Sandoz Torchere Sandoz Torchere Sandoz Torchere Sandoz Torchere Sandoz Torchere Sandoz Torchere Sandoz Torchere Brunhammer - Page 6 Decouvrir Sandoz Front Cover Decouvrir Sandoz p130 Decouvrir Sandoz - p131 Marcilhac sandoz book front cover Marcilhac Sandoz p186 Marcilhac Sandoz p187 Marcilhac Sandoz p459 Sandoz Torchere Sandoz Exposition Tokyo Metropolitan Teien Art Museum Sandoz Exposition Tokyo Metropolitan Teien Art Museum Page 101 No 86 Les Styles des Annees 30 a 50 Front Cover Les Styles des Annees 30 a 50 - Page 6
Groupe Deux Serpents, A Patinated and Parcel-Gilt Bronze Torchère

By Édouard-Marcel Sandoz, 1931-1932

35 ⅜ in (90 cm) high

The collection of Hélène Rochas

cf. Felix Marcilhac, Sandoz, sculpteur figuriste et animalier, les editions de l’amateur, 1993, pp. 186-188, p. 459
 Découvrir Sandoz: Statuaire de Regard, La Bibliothèque des Arts, 1991, pp. 130-131
La symphonie des animaux, Exposition Edouard M. Sandoz, Tokyo Metropolitan Teien Art Museum, exh. cat., 1996, p. 101, no. 86
 Yvonne Brunhammer, Les styles des années 30 à 50, 1987, p. 6

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Édouard-Marcel Sandoz (1881-1971) was born in Basle, Switzerland, and was the son of the founder of Sandoz Bale SA, a large pharmaceutical company established in 1886. He began drawing lessons and developed an interest in sculpture while studying under Dr Favrod-Coune in the village of Vaud, Chateau-d’Oex. He attended the École des arts Industriels in Geneva from 1900-1903, studying sculpture under B. Caniez and A.-J. Huguet, and ceramics under J. Mithey. This was a significant period in his development where he learned the importance of discipline and reflection on the past, in relation to his own work.

In 1904 Sandoz left for Paris, where he was apprenticed to the painter Fernand Cormon and the sculptors Jean Antoine Injalbert and Antonin Mercié, while attending classes at the École des Beaux-Arts. Two years later Sandoz exhibited his work for the first time at the Salon of the Société Nationale des Beaux-Arts.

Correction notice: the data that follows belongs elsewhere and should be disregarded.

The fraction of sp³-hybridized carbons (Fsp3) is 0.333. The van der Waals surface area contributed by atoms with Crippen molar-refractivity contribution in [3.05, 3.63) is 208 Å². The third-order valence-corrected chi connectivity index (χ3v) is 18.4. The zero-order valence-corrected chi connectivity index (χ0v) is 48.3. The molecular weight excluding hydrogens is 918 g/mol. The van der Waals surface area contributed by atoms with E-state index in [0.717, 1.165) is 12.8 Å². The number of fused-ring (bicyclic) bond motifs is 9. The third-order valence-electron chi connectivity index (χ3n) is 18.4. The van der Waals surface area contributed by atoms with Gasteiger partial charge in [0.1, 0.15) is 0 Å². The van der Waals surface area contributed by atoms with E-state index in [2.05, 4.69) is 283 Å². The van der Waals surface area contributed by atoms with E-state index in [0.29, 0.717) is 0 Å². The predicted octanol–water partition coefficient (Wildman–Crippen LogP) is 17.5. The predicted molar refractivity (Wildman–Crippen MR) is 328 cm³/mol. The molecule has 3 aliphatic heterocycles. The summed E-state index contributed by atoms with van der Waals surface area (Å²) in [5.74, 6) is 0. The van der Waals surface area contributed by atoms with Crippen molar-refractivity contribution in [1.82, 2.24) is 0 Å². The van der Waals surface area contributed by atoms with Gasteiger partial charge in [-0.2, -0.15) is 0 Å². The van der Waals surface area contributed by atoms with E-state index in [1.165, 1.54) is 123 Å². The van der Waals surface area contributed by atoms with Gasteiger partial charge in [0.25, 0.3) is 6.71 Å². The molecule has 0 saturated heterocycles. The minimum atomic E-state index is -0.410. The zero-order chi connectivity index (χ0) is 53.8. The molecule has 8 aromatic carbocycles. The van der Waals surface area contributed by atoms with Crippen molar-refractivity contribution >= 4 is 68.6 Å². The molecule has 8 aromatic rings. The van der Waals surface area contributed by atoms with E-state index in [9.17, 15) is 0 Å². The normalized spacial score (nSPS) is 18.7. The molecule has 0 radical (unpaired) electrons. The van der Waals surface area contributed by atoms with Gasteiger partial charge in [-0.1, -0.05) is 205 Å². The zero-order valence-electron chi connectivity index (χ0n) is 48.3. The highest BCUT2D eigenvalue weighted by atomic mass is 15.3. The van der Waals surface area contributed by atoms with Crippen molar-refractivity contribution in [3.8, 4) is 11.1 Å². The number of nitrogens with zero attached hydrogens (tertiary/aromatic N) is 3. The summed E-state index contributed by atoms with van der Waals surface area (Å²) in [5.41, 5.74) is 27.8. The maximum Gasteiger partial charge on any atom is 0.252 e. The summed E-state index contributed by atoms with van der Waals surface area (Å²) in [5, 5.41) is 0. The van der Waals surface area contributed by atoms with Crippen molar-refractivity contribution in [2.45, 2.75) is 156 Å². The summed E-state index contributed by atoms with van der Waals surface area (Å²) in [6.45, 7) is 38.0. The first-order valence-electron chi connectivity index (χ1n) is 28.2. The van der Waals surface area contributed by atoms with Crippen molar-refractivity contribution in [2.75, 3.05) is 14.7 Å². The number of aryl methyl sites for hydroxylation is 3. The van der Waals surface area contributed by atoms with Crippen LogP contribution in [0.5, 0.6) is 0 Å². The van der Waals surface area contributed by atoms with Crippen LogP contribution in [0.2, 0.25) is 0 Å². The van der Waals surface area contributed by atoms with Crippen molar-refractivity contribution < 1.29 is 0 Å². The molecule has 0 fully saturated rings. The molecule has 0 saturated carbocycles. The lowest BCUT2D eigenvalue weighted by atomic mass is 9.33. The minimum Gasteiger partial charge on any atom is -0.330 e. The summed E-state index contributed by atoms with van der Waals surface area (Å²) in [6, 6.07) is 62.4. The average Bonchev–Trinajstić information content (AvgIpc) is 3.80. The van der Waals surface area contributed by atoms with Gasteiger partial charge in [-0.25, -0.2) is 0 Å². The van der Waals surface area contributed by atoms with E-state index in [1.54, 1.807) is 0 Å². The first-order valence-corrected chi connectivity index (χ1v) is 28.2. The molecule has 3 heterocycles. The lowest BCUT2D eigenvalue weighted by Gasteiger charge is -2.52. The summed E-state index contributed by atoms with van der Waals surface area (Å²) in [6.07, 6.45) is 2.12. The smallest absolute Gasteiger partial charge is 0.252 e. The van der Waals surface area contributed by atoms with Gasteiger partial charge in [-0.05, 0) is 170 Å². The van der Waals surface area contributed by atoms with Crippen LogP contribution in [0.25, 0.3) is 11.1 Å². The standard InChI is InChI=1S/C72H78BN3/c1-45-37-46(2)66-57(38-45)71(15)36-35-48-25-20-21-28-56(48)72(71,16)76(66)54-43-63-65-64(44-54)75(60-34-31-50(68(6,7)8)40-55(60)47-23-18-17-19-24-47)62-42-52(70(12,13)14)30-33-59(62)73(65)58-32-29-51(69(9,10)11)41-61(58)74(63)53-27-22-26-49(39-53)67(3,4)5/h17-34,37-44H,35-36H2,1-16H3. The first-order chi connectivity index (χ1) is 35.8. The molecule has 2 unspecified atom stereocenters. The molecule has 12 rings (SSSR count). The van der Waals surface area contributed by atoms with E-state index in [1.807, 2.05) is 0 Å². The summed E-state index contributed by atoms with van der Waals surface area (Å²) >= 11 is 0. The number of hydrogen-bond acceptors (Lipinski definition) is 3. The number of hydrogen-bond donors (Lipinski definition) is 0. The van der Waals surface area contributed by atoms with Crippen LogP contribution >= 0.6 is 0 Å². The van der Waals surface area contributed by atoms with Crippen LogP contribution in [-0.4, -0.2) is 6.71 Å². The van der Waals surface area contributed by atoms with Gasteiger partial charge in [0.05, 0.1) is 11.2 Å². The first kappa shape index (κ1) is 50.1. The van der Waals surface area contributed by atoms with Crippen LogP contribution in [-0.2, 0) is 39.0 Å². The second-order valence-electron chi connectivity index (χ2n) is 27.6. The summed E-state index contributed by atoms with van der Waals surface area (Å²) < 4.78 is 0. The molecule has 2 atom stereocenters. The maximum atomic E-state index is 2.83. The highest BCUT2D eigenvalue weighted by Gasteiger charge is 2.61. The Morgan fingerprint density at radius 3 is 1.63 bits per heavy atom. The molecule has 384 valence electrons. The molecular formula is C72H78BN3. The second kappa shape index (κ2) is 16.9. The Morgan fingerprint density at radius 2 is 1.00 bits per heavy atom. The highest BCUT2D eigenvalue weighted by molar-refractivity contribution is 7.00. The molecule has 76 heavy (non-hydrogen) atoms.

After the First World War (during which he served in the artillery), Sandoz returned to Paris to live at 171 boulevard Montparnasse, with a studio at 2 villa d’Alésia. In 1921, he took several trips to North Africa, experiences which must have influenced his style and his choice of animalier subjects.

As a member of the Société Nationale des Beaux-Arts in the 1920s, Sandoz exhibited internationally and was awarded a grand prix at the 1925 Exposition Internationale in Paris. He also participated in both the French and the Swiss pavilions at the 1939 New York World’s Fair. His increasing success enabled him to follow a prosperous path to Salon recognition with his animalier pieces. During the 1930s and 1940s, he was awarded prestigious prizes for his sculpture such as the grand prix at the Exhibition of Gand.

Sandoz is remembered especially for his animalier studies rendered in a poignant and often humorous personal style. An adherent of direct carving, he interchanged materials frequently in his search for optimum effect. Works produced in bronze were cast by Valsuani, the Parisian founder, using the cire perdue process. Sandoz was astute in combining the characteristics of the animal he was modelling with the nature of the material he was using, to create sculpture that was innovative and ahead of its time.

Visual representations of snakes may be traced back to the Palaeolithic period. Snakes were worshipped in many ancient cultures, including those of Egypt and Greece, where they had religious significance. Egyptian pharaohs wore the uraeus, the figure of the sacred asp or cobra, on their crowns, and uraei were depicted in temples and tombs to ward off enemies. The discovery of Tutankhamen’s tomb by Howard Carter in 1922 encouraged the fashion for this and other exotic animal motifs.For the decorative artist, the snake is an evocative creature with a malleable form that may be twisted into handles or lengthened for lamps or vases. The cobra with its dilated throat, often seen in Egyptian works, seemed to Sandoz ideal for dramatic expression in bronze while lending itself to employment as a lamp. He may also have been influenced by Jean Dunand, who in 1913 and 1919 had exhibited copper vases flanked by cobras and individual bronze sculptures of snakes.

Works by Sandoz can be found in the collections of the Musée d’Orsay, the Metropolitan Museum of Art, New York, and the Museum of Fine Arts, Boston.

Hélène Rochas, the widow of couturier Marcel Rochas and former CEO of the fashion house Rochas, acquired an impressive art and antiques collection, which was housed at her Parisian apartment on Rue Barbet-de-Jouy in the 7th arrondissement. The apartment, which symbolised the height of Parisian elegance and taste, demonstrated Rochas’ exceptional skill in blending classic and contemporary elements. The original interiors were conceived by her husband, Marcel Rochas, and his decorator, Georges Geffroy. In the decades following the couturier’s untimely death in 1955, Hélène Rochas made it her own, influenced by the subsequent men in her life – the film agent André Bernheim and aristocrat Kim d’Estainville, who sparked her interest in Art Deco.

Living in her apartment for more than 60 years, the model-turned-businesswoman-turned-socialite amassed an extraordinary and exquisite collection of art and furnishings. She is still considered the epitome of Parisian chic.